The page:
Siegfried Glenzer, a physicist in Livermore’s National Ignition Facility Programs Directorate, received the Alexander von Humboldt Foundation Research Award. The foundation promotes international scientific cooperation by annually selecting 100 scientists from around the world to conduct research projects of their choice in cooperation with specialist colleagues in Germany. Glenzer was invited by Ronald Redmer to spend an academic year at the Universität Rostock and at the Deutsches Elektronen-Synchrotron (DESY) facility in Hamburg. At Rostock, Glenzer will collaborate with Redmer on planning and interpreting x-ray Compton scattering experiments, and he will teach a lecture series in plasma diagnostics to advanced students. At DESY, he will participate in the first short-wavelength free-electron laser experiments, which will begin this year.
The American Nuclear Society (ANS) awarded a 2005 Edward Teller Medal to Livermore physicist Max Tabak, who works in the Laboratory’s Defense and Nuclear Technologies Directorate. Tabak is best known as the lead inventor of fast ignition, a technique that uses powerful short-pulse lasers to directly ignite precompressed fusion fuel. ANS honored Tabak for being “an effective mentor and group leader, whose team has made major contributions to a broad range of topics in Inertial Confinement Fusion (ICF) and high-energy-density physics and has stimulated advanced research all over the world.”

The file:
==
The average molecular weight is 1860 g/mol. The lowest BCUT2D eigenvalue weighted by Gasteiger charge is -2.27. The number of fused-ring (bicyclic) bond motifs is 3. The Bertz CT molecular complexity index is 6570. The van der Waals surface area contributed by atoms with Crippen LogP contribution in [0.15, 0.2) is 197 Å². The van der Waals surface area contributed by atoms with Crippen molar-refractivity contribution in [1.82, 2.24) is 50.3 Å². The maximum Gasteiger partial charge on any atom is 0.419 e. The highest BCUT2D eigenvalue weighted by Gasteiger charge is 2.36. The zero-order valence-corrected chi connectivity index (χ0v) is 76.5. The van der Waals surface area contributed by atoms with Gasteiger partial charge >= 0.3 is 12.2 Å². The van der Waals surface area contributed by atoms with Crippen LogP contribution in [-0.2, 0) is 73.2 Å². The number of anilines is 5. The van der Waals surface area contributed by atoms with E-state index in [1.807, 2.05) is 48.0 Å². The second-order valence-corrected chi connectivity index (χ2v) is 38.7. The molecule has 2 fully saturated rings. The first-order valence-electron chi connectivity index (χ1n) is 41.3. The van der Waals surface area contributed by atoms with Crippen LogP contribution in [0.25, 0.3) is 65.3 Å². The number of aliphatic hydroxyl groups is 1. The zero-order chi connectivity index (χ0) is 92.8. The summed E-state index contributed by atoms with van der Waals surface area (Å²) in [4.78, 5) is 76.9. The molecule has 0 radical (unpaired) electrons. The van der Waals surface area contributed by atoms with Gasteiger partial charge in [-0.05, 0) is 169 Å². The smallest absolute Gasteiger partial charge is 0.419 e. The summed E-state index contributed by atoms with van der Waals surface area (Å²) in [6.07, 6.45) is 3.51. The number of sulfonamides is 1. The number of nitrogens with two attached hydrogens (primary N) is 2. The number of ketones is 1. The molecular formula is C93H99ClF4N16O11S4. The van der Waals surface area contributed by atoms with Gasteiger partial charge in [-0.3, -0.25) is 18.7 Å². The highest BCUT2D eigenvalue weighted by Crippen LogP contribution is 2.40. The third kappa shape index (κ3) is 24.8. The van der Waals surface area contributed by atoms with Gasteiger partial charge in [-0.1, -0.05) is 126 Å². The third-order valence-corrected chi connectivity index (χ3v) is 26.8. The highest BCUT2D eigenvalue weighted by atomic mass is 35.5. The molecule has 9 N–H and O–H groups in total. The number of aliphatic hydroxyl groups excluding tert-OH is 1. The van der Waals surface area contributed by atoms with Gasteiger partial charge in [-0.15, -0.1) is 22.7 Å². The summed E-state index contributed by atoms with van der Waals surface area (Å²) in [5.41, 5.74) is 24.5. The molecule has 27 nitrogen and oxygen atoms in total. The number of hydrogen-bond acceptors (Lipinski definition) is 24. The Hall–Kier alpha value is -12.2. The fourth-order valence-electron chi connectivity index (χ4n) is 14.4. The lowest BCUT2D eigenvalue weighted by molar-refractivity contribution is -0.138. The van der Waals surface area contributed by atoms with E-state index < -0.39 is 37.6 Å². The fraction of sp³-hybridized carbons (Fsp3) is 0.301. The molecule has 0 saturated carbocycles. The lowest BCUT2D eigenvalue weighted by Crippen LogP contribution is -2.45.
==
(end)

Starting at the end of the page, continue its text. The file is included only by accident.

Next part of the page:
Also receiving an Edward Teller Medal is former Laboratory employee Joseph Kilkenny, who now serves as vice president for Inertial Fusion Technology at General Atomics in San Diego, and associate director for Science and Technology at the Laboratory for Laser Energetics of the University of Rochester in Rochester, New York. Kilkenny led Livermore’s ICF program in 1995. Experiments he initiated were the basis for recommendations issued by the National Academy of Sciences in support of the National Ignition Facility.
ANS presents two Edward Teller Medals biennially to recognize pioneering research and leadership in inertial fusion sciences and applications. The award is named in honor of Lawrence Livermore’s cofounder and former director, the late Edward Teller. He is recognized worldwide as a pioneer in inertial fusion sciences.
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UCRL-52000-05-7/8 | July 10, 2005